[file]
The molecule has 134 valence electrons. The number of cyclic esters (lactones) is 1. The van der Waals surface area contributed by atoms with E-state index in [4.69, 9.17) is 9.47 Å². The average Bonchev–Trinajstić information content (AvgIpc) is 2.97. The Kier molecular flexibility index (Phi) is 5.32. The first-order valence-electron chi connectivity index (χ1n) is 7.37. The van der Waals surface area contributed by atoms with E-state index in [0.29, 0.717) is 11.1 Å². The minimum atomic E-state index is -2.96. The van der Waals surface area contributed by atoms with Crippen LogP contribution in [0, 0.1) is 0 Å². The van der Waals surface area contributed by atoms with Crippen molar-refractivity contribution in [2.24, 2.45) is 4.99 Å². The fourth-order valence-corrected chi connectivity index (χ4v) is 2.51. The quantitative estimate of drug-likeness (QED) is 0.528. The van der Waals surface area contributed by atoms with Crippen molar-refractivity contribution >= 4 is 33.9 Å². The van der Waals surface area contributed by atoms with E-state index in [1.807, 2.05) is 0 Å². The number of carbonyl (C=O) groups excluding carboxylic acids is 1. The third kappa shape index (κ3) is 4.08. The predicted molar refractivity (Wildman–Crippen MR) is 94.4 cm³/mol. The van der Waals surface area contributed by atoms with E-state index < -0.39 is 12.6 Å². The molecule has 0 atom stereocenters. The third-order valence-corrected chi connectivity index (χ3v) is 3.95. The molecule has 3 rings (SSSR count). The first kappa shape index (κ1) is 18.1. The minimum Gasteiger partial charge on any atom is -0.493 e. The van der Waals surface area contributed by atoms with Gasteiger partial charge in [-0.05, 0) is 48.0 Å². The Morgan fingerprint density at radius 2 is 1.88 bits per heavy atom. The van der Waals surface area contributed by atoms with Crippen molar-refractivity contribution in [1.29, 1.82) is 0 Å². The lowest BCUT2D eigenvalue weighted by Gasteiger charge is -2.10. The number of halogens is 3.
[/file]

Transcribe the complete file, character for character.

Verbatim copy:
The molecule has 134 valence electrons. The number of cyclic esters (lactones) is 1. The van der Waals surface area contributed by atoms with E-state index in [4.69, 9.17) is 9.47 Å². The average Bonchev–Trinajstić information content (AvgIpc) is 2.97. The Kier molecular flexibility index (Phi) is 5.32. The first-order valence-electron chi connectivity index (χ1n) is 7.37. The van der Waals surface area contributed by atoms with E-state index in [0.29, 0.717) is 11.1 Å². The minimum atomic E-state index is -2.96. The van der Waals surface area contributed by atoms with Crippen LogP contribution in [0, 0.1) is 0 Å². The van der Waals surface area contributed by atoms with Crippen molar-refractivity contribution in [2.24, 2.45) is 4.99 Å². The fourth-order valence-corrected chi connectivity index (χ4v) is 2.51. The quantitative estimate of drug-likeness (QED) is 0.528. The van der Waals surface area contributed by atoms with Crippen molar-refractivity contribution >= 4 is 33.9 Å². The van der Waals surface area contributed by atoms with E-state index in [1.807, 2.05) is 0 Å². The number of carbonyl (C=O) groups excluding carboxylic acids is 1. The third kappa shape index (κ3) is 4.08. The predicted molar refractivity (Wildman–Crippen MR) is 94.4 cm³/mol. The van der Waals surface area contributed by atoms with E-state index < -0.39 is 12.6 Å². The molecule has 0 atom stereocenters. The third-order valence-corrected chi connectivity index (χ3v) is 3.95. The molecule has 3 rings (SSSR count). The first kappa shape index (κ1) is 18.1. The minimum Gasteiger partial charge on any atom is -0.493 e. The van der Waals surface area contributed by atoms with Gasteiger partial charge in [-0.05, 0) is 48.0 Å². The Morgan fingerprint density at radius 2 is 1.88 bits per heavy atom. The van der Waals surface area contributed by atoms with Crippen molar-refractivity contribution in [1.29, 1.82) is 0 Å². The lowest BCUT2D eigenvalue weighted by Gasteiger charge is -2.10. The number of halogens is 3.